Ohio Sen. Rob Portman now supports gay marriage
Last Updated: 269 days ago
WASHINGTON - Republican U.S. Sen. Rob Portman of Ohio says he now supports gay marriage because one of his sons is gay.
During an interview with CNN on Thursday in Washington, Portman said "I'm announcing today a change of heart on an issue that a lot of people feel strongly about that has to do with gay couples' opportunity to marry."
He says his evolution on the subject of gay marriage has to do with another revelation. In 2011 his son, Will, then a freshman at Yale University, told his parents he was gay.
"I've come to the conclusion that for me, personally, I think this is something that we should allow people to do, to get married, and to have the joy and stability of marriage that I've had for over 26 years. That I want all of my children to have, including our son, who is gay," Portman said on CNN.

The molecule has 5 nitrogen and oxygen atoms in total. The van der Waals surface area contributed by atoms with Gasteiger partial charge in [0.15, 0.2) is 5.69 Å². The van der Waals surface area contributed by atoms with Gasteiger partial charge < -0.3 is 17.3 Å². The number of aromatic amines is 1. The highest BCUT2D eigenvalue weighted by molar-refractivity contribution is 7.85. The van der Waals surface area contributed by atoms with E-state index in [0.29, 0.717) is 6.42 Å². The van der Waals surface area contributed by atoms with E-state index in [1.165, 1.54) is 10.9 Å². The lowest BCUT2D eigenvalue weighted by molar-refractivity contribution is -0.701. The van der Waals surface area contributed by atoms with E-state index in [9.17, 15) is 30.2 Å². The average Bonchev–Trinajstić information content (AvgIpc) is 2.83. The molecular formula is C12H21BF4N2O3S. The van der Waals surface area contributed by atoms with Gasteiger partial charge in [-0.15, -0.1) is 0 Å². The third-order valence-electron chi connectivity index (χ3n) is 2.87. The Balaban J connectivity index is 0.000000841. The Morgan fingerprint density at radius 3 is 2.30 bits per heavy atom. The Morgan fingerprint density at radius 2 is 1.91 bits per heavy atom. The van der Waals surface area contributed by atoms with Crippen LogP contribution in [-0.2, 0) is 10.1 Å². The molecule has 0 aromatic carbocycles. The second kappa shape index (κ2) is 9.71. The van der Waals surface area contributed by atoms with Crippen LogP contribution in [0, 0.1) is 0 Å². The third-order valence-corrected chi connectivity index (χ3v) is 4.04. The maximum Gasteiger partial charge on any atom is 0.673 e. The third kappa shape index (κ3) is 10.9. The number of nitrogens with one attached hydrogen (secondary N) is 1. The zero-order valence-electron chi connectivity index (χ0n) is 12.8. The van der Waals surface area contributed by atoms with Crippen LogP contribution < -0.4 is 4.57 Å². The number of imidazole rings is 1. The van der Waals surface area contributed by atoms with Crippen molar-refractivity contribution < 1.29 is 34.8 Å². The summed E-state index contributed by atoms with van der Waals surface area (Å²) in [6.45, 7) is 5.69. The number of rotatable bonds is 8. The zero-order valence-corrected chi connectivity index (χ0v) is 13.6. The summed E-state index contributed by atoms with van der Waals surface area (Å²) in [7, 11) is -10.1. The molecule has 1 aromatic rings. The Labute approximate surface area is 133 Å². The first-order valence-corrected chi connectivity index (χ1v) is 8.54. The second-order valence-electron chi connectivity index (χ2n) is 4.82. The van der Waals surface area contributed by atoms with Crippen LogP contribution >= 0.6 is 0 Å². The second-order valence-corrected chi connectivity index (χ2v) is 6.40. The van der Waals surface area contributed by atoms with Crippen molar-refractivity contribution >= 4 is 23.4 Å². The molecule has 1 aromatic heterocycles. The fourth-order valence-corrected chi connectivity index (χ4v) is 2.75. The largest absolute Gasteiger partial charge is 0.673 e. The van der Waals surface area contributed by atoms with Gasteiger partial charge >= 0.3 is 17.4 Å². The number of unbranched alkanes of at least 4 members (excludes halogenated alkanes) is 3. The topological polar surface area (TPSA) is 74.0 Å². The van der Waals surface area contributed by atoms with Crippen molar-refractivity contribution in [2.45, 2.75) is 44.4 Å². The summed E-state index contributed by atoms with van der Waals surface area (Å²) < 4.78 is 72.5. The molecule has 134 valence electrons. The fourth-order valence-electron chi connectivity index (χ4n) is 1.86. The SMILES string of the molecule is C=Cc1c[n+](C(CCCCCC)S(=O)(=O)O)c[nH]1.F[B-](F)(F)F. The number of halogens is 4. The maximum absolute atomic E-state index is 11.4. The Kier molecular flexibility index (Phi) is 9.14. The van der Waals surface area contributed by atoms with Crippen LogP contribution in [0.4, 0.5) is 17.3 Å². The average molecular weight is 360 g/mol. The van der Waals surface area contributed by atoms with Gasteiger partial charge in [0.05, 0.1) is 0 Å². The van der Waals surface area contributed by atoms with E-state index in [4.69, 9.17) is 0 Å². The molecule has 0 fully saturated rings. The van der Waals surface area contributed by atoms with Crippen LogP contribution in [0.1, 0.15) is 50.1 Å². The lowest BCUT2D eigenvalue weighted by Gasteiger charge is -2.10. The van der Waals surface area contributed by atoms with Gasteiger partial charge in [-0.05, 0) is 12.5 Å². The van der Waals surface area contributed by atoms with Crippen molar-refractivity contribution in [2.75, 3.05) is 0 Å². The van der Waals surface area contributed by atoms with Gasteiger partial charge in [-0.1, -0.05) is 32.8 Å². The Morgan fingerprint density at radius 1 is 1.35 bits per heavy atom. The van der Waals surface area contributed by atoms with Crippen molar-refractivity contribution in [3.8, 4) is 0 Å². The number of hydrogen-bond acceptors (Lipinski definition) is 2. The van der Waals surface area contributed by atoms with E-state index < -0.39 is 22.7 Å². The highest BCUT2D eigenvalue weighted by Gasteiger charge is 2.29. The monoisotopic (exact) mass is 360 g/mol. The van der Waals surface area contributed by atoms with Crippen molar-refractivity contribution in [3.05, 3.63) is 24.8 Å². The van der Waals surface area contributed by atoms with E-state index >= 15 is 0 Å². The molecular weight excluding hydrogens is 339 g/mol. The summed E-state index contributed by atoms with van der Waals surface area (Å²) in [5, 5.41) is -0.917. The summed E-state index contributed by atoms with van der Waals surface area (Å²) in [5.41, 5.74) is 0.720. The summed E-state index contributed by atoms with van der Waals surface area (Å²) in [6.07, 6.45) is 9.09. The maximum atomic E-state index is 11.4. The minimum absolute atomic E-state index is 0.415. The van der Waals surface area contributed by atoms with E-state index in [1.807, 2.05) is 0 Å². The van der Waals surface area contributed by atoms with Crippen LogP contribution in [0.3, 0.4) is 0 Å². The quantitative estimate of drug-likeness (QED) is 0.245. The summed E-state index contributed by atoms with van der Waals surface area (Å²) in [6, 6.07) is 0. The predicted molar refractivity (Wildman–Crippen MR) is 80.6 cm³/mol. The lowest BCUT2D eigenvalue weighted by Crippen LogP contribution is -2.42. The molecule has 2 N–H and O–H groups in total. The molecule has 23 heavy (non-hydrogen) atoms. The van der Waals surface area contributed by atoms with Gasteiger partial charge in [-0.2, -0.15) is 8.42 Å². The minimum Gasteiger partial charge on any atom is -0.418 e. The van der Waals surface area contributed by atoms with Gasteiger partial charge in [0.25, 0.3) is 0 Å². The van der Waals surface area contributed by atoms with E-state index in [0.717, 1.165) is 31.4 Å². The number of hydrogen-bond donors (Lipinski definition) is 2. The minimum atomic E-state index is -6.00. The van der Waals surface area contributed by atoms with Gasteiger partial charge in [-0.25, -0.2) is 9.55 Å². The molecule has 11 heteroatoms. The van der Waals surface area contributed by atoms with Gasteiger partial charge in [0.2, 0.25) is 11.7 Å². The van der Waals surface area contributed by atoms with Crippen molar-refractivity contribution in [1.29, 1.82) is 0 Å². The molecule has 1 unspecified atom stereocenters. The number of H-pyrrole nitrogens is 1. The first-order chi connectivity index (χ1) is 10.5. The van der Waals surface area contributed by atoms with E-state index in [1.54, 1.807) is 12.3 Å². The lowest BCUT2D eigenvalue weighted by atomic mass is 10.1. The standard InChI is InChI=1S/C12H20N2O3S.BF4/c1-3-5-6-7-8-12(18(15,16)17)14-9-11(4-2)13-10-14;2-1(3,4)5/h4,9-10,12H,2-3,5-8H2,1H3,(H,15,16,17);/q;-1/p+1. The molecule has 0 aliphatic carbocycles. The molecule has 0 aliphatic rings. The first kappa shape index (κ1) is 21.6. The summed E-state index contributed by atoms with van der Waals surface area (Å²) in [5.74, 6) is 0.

Portman says his new views reflect "a change of heart from the position of a father" and that he first talked to his pastor and others, including former Vice President Dick Cheney, whose daughter is a lesbian.
On CNN, Portman reflected on how his son announced the news.
"My son came to Jane, my wife, and I, told us that he was gay, and that it was not a choice, and that it's just part of who he is, and that's who he'd been that way for as long as he could remember," he said.
Last year, when Republican presidential candidate Mitt Romney was vetting Portman to be his running mate, the Ohio Republican informed both Romney and his top campaign advisers that he has a gay son.
"I told Mitt Romney everything," said Portman with a laugh. "That process is, intrusive would be one way to put it. But, no, yeah, I told him everything."
Portman, who was ultimately passed over as the GOP vice-presidential candidate in favor of
Rep. Paul Ryan, said the fact that his son is gay was not the deal breaker for Romney. How does he know?
"Well, because they told me," said Portman
As a member of the House in 1996, Portman voted in favor of the Defense of Marriage Act, which defines marriage as between a man and a woman and bars federal recognition of same-sex marriage.
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